Olympic spirit lives amid flames

USOC staffers marvel over efforts of Colorado Spring populace helping those in danger

"It's Armageddon here.''

Patrick Sandusky tweet June 26

From his home at the ridge of the Rocky Mountains a few miles from Colorado's most destructive fire ever, Patrick Sandusky kept assuring his wife, Kate, that the flames never would reach their neighborhood as they watched their city burn.

But not even Sandusky, the U.S. Olympic Committee spokesman, fully believed his positive spin. The man who played a major role in the Chicago 2016 bid knew crisis firsthand: Sandusky was stuck on an underground train during the 2005 London tube bombings and stranded in 2010 when Icelandic ash stopped European travel.

This was worse. This was personal.

The Waldo Canyon wildfire spared Sandusky's house in Colorado Springs, Colo., but has destroyed at least 347 homes in its path and forced the evacuation of more than 30,000 residents in the city that houses the U.S. Olympic complex and USA Swimming headquarters. Neighborhoods vanished. News anchors cried. As of Saturday, two people had died.

"Very scary,'' said Sandusky, a native of Bourbonnais who played football at Northern Illinois. "It grew from something that looked like it would be easily contained to a raging inferno of epic proportions. I know that sounds a bit verbose but it was. It was extraordinary.''

Sandusky used the same word to describe the efforts of the 1,100 firefighters who are working 20-hour days and the USOC staff that has rallied to support 40 of its 200 employees forced from their homes. Beginning July 27, Americans will celebrate examples of indomitable will and unwavering perseverance that captivate us once every four years. But the Olympic spirit Sandusky promotes for a living is on national display in his hometown thanks to people whose face never will appear on the front of a cereal box.

As a result of that moxie, Sandusky believes the devastation will have minimal impact on USOC operations beyond the quarterly meeting canceled Thursday. Even if three USOC employees who lost their houses and dozens of other evacuees tend to their families first, as instructed, Sandusky anticipates the adversity uniting the staff.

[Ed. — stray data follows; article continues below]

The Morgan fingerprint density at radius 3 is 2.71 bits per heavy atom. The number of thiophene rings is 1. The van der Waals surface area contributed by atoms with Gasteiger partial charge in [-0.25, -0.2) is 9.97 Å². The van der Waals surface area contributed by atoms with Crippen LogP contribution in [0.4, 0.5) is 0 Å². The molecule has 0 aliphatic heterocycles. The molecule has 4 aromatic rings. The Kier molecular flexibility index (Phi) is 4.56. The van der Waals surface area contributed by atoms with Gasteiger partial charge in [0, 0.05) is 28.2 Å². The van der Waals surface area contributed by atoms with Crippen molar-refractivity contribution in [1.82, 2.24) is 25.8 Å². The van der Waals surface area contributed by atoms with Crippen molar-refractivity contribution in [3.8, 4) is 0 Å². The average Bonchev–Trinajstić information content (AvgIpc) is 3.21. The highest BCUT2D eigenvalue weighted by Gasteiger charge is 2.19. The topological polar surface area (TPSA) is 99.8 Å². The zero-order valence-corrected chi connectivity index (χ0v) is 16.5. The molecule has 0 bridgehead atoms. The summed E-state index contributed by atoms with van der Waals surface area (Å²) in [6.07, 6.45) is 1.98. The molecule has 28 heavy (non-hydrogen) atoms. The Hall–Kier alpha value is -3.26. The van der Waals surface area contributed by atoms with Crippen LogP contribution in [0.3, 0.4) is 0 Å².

"I think having people help their colleague up when they fall makes everybody feel more part of one team,'' Sandusky said. "I know that sounds corny, but you could really see it.''

He saw it in the daily deluge of USOC inter-office email offering displaced employees roofs over the heads of their family and pets. He saw it in the way the U.S. Olympic Training Center opened dorm rooms for as many as 100 evacuated families. He saw it in the way the 18 Olympic athletes on campus gave their time to kids no longer with bedrooms.

Generosity and gumption abound in Colorado's second-largest city, from hotels supplying discount rooms to neighbors taking in so many needy families that the shelter population stayed in the hundreds. Example: Barbara Reichert, a former Tribune sports copy editor and now the U.S. Figure Skating director of communications, credited the competitiveness of firefighters for saving her house — one of three still standing in her Mountain Shadows neighborhood.

"We have survivor's guilt but vow to be the cornerstones of rebuilding,'' Reichert said. "The Olympic city is unique and full of fight. This is difficult but nothing we cannot endure.''

Bob Condron, retired USOC media director, echoed that pride over the city he has lived in for 28 years. Condron spent the week volunteering at the U.S. Olympic swimming trials in Nebraska and monitoring events back home on his iPhone for colleagues clinging to hope. Not until late Thursday night did Condron discover his house, which his wife evacuated, survived.

For 48 hours Condron kept his spirits afloat watching swimmers.

"Through the darkness and despair, it brought a relief to see some guys realize their dream,'' Condron said. "The hard part is some people will be going to London shortly and won't have homes to come back to.''

Keith Bryant, a USOC spokesman, feared he would be one of those people when he hastily packed the family dog and three bags of valuables into his car Tuesday night and left home on the eastern edge of the evacuation zone. Driving through a "giant orange cloud of smoke,'' Bryant felt relieved his wife and kids were out of town while he spent a work week unlike any other.

The experience convinced Bryant he won't observe any greater resolve as Olympic Village press chief in London than he just witnessed.

"Obviously it has been tough to focus,'' Bryant said. "But everybody has banded together knowing we have a job to do but also making sure we take care of friends and colleagues affected by this.''

Not even an unquenchable fire can destroy what the Olympic flame represents.

dhaugh@tribune.com

Twitter @DavidHaugh
 
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